I have been scooped by The New York Times! In all seriousness, I wrote a draft of this post two months ago with the hope of comparing Venezuela’s obsession with breast implants to Brooklyn’s obsession with booty. It all comes out in the mannequins. I was waiting to post this until December when I returned to NYC and took some pics of the mannequins in my old neighborhood, but it’s not meant to be because The New York Times just released a similar article. Sooo…here’s my post about it all, here’s an earlier post about Venezuelan beauty culture, and here’s a link to the New York Times article about it too. Enjoy!
Which mannequins do you prefer?
Option B: (mannequins with large booties)
Option C: (the mannequins you see at a “typical” American mall).
What is beautiful and where do you fit in? To be honest, I always thought Option C was the “normal” mannequin until I moved to good old Flatbush, Brooklyn (a West Indian neighborhood). There, Option B is the norm. It is an oft-told fact that large derrieres are considered attractive in African Diasporic communities. The mannequin is announcing that much.
In my mind, mannequins tell you quite a bit about what a society considers physically attractive. So, when you don’t look like the mannequin are you still beautiful? I for one don’t look like Option A, B, or C. The answer, of course, is yes. You’re still beautiful.
But it can be hard to believe that when it seems like what’s around you is proclaiming the exact opposite. In Venezuela, it is clear that large breasts, whether naturally big or surgically augmented, are considered beautiful. When I first noticed this pattern I wondered why women did not get their breasts a little smaller so they could at least lie and pretend they were natural. I mean, everyone cannot be equally proportional, large, perky, and a Double D.
I think that’s beside the point for many people here. Real or fake, the girls are out to be seen. At the beach, around the neighborhood, and definitely at the gym. To be honest, when I go the gym or wear a spaghetti strapped dress I feel a tinge (or more than a tinge) of self-consciousness. I sense that people are looking at me because of my race (1) and (2) because I’m daring to walk around with my non-chest having self as if everything was normal.
But for me, it is normal. It’s my normal. I don’t have a chest. I should be President of, forgive my language, the Itty Bitty Titty Committee. A wall has more curves up top than I do. I never worry about a shirt showing too much cleavage. You’ll see my breast bone. I don’t worry about shirts being too small because of my chest because, again, I barely have one. If anything, I have to take in dresses and shirts to have them fit closer to my body so they’re not too baggy in the area where my breasts or personalities, as a high school dance teacher called them, are supposed to go.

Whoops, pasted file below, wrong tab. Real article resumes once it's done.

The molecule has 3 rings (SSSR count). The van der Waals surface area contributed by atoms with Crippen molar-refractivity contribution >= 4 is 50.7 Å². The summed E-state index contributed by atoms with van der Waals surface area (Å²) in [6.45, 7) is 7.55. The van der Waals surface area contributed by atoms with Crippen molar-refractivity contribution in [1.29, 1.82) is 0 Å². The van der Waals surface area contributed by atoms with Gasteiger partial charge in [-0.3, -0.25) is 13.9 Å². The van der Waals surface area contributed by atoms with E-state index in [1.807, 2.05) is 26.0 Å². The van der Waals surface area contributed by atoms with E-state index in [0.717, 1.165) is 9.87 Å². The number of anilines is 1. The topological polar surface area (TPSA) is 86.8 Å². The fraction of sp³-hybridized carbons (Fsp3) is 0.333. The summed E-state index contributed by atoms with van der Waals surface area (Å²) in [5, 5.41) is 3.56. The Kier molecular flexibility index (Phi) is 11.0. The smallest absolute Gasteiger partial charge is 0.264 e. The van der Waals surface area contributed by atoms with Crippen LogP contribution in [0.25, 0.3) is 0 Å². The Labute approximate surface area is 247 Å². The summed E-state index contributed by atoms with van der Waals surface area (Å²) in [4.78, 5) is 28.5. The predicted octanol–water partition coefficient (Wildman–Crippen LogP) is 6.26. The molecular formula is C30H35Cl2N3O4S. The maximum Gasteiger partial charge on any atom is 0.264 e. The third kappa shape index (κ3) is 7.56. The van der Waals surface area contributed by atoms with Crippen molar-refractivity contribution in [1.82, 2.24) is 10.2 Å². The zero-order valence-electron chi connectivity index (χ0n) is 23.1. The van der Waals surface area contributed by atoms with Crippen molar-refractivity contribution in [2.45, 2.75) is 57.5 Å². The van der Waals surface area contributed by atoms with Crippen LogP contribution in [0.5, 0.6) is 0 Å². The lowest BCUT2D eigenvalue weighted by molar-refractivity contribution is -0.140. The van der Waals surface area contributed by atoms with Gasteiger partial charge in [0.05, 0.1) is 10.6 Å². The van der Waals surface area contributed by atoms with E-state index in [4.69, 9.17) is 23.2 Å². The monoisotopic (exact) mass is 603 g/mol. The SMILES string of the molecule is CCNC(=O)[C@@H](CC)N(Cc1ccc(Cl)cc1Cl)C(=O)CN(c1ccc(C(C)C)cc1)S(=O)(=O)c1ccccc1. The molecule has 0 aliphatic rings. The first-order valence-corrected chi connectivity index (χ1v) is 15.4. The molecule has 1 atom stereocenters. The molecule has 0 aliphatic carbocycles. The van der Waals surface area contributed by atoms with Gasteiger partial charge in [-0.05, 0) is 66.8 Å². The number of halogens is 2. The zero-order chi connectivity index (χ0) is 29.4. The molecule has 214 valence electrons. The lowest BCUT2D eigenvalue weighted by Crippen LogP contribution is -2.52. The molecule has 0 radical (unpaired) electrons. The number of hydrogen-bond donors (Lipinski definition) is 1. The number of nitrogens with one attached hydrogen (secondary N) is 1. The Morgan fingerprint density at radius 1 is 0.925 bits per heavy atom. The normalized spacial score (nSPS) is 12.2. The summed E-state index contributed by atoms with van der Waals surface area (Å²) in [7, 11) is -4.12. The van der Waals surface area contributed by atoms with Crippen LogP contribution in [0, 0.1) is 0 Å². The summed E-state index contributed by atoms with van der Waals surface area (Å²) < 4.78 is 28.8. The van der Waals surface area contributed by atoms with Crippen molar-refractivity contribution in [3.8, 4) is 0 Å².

Although I would like to have more up top, it’s not important enough to me to undergo surgery. If a woman wants hers done, more power to her. I’m not about to engage in a conversation about plastic surgery being superficial, ridiculous, vain, etc…
Please, let’s not fool ourselves here. There are plenty of flat-chested women who are also superficial, ridiculous, and vain out there too. The conversation runs a little deeper than that.
That being said, I do strongly believe that a woman’s body often becomes the site on which a society inscribes its beliefs and expectations. In some areas we’re physically scarred if we step outside cultural boundaries (i.e., acid attacks, gun shots, stabbings, rape, bruises and broken bones, etc…). In other areas we scar ourselves (via anorexia, bulimia, cutting, etc…). In short, our bodies can become a site of war even if we’re living in a time of peace.
A close, close friend of mine wrote her college thesis on definitions of beauty. I find myself pondering about the same thing. What is beautiful? What dominant society says changes depending on the country you’re in.
I’m a petite-framed woman. I’m not even 5’3″. I stopped growing in the seventh grade. Literally.
There was a time I carried some extra weight on my frame, thanks to gaining more than the Freshman Fifteen. However, once I started student-teaching the weight began to come off. When I moved to New York City, my college weight and then some dissipated because of all the walking (and teaching). I couldn’t gain weight even if I tried.
Stress also caused my weight to dip, and one of the worst years of my life took place in The Big Apple. Thankfully, the clothes from that year I can no longer fit because I’m not that stress-induced size anymore.
For many people in the African-American community I’m skinny.
And being skinny is not a good thing.
It may not even be beautiful.
I get a pass because I have some semblance of a booty. Not Flatbush mannequin booty, but enough for people to purse their lips and say they’ll let me slide.
But you know what I think is beautiful? When I myself–a fairly confident woman who still second guesses if I’m “beautiful” or not some days–and other women win the battle of bodily self-acceptance and then go on to win the war.
One mannequin, one breast, one booty at a time.